Review: Wolfenstein: The New Order (PS4)
Wolfenstein is a name every FPS fan should be familiar with, since it was Wolfenstein 3D that basically launched the genre. It has been called the grandfather of shooters and for good reason. Back in 1992 it was revolutionary, shooting up Nazi’s with machine guns never looked so good, and it paved the way for the hundreds of shooters to this day. Since it was such an important game it’s understandable that many developers would want to create spin offs to try and capture a little bit of that magic seen over two decades ago. The latest reincarnation goes by the name of Wolfenstein: The New Order and is developed by Machine Games, but have they managed to capture a little bit of the first games soul somewhere in between all the gun fire?
Wolfenstein: The New Order tells a very different version of World War 2. The Nazi’s have acquired highly advanced technology, enabling them to command the skies in jets, which look like stealth bombers, and dominate land battles with powerful death-dealing machines. The Allies launch a full-scale attack in true D-day fashion against the massive fortress that houses the enemy’s precious technology. Sadly the mission fails, even with the help of the gun-slinging William Blazkowitz, who you play as once again.
William and two members of his squad are captured by an evil scientist that goes by the name Deathshead – who is one cruel and twisted psychopath. After having to make a very tough choice between which of your team members lives, you manage to escape, but a head injury lands you up in a mental hospital. A few years go by and the world is a very different place under the rule of the new Nazi super power. The Nazi’s come to pay the hospital an unpleasant visit, and you manage to escape in the chaos once again along with a nurse named Anya a she’s Williams’ love interest. You then begin setting plans in place to form a resistance to take down the Nazi empire. The story keeps you captivated right to the very end thanks to some great villains like Deathshead, who you will want to see burn in the muzzle flames of your machine guns before the credits roll.
It wouldn’t be a Wolfentstein game without plenty of machine guns and that’s one thing the game does just right, especially thanks to the fact that you can basically duel wield every single weapon. There are few things more satisfying than clearing a room of Nazi’s duel wielding automatic shotguns, and the feel of the weapons are fantastic. Gun fire sounds terrifying as you dismember enemies and blow chunks of concrete out the wall. It’s all about over-the-top violence in Wolfenstein: The New Order, which in essence was what the original was all about. The tone of the game feels like something out of a Tarantino movie, more so Inglorious Bastards, which was clearly the inspiration for some tense dialog moments, such as the one around a few strange photographs on the train to Berlin.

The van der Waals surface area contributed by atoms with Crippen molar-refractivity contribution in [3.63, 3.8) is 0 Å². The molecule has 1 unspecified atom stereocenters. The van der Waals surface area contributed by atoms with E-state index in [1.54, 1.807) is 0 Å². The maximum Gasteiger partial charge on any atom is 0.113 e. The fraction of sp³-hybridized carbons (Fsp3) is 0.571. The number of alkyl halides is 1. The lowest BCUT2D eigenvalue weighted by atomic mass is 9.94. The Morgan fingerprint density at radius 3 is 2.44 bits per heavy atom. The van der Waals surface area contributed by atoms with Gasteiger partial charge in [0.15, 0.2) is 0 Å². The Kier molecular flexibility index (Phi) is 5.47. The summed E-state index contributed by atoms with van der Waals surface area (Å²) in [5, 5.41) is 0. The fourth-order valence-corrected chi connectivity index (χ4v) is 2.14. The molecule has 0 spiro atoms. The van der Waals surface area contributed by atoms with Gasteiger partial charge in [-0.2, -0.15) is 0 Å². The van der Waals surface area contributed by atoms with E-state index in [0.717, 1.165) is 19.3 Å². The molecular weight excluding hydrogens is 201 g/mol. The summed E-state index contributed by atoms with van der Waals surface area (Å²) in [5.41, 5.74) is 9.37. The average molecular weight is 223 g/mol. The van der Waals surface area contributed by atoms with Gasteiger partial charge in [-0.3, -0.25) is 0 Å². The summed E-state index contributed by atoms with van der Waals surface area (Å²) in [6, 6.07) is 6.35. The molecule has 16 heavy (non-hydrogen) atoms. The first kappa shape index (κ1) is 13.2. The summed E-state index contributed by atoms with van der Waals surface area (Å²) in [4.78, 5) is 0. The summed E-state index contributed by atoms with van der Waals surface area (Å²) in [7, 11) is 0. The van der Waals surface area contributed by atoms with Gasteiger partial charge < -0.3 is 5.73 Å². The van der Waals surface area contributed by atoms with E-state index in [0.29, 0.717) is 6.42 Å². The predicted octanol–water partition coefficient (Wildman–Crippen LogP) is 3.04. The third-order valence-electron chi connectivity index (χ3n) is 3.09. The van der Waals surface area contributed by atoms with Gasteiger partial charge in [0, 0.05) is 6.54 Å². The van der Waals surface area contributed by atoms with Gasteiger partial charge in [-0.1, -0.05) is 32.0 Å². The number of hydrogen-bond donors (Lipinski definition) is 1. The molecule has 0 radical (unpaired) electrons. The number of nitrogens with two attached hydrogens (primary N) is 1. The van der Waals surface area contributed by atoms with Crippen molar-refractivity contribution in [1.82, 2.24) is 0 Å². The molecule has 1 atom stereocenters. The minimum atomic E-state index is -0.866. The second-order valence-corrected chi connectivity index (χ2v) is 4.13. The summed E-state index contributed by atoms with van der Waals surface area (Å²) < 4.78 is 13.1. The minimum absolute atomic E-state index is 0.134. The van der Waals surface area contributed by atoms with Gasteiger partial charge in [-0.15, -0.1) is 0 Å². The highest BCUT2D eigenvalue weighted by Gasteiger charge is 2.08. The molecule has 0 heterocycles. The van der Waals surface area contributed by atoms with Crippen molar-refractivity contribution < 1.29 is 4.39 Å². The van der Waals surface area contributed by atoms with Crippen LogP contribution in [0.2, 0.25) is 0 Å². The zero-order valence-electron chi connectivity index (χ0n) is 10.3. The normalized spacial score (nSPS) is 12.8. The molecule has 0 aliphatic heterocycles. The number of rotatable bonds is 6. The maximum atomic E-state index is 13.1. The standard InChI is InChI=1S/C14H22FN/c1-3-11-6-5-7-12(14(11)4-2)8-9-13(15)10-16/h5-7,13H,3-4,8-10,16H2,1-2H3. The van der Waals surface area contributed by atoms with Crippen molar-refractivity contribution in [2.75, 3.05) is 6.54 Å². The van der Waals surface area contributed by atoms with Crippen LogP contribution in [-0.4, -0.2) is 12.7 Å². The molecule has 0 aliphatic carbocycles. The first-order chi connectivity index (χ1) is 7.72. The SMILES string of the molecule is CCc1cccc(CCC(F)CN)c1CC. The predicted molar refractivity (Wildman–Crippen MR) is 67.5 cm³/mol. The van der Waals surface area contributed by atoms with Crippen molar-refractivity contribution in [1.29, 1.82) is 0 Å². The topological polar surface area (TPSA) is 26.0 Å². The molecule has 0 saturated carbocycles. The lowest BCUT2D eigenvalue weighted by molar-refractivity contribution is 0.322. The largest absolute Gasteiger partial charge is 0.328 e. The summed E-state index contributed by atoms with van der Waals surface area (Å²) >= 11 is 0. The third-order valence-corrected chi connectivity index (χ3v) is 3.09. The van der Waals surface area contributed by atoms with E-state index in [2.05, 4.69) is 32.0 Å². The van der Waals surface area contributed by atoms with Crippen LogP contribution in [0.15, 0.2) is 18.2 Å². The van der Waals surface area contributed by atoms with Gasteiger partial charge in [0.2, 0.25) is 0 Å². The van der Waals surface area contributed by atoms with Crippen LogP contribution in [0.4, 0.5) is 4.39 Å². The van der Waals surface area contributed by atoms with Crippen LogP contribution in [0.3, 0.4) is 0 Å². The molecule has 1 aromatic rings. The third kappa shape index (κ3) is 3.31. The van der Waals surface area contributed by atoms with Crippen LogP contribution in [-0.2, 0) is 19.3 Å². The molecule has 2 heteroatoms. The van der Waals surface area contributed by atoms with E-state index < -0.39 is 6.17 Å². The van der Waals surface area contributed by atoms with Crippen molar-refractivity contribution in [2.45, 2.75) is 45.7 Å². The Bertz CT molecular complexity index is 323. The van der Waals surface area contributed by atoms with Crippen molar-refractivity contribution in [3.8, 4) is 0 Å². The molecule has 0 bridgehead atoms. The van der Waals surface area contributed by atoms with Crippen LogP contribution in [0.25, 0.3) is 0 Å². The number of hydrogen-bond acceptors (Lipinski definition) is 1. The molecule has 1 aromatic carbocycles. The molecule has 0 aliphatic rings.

The game actually has a few tense moments thanks to the fact that certain areas require you to use a little bit of stealth. Some sections require you to keep a low profile while hunting down a general. Generals can trigger alarms, turning levels into Omaha beach in seconds, so taking the time to use a few knife kills pays off, especially since ammo can be scarce in certain sections. Wolfenstein: The New Order pays homage to the original in a few ways. If you want to view the map to see where you are or maybe where some interesting items are you can’t just hit a button. You actually have to find the map first for that area. It’s this lack of hand-holding that makes Wolfentstein: The New Order feel like and old school shooter with upgraded visuals, which is what it should feel like considering the source material.
Visually Wolfentstein: The New Order does a good job of handling all the chaos that unfolds on-screen, with the PS4 version pushing out a solid 60FPS throughout the experience. There are moments where the game drips in beautiful atmosphere, and moments where you think, I wish this wasn’t a cross-gen game due to the downgraded visuals. However, for the most part things look really good as you shoot your way through hundreds of Nazis.
At this point you might be thinking, “Okay, so what is the multiplayer like?”To to my surprise there is no multiplayer at all. That’s something that’s very out of the ordinary as almost all FPS games have an online component these days. However this does not take away from the experience as there are 16 chapters to play through and each of them will take you around the good part of an hour to complete. There is also a fantastic cover system that lets you peak under doors and around corners that is one of the best FPS covers systems I have ever experienced.
So the lack of online multiplayer should not stop you answering the call to return to the Wolfenstein series once again. I had way more fun with Wolfenstein: The New Order than I thought I would, and its easily one of the best FPS games to come out this year. If you enjoy the series or even just solid shooters in general, then Wolfetnstein: The New Order is a must play, and a worthy successor to the pixelated masterpiece of yesteryear.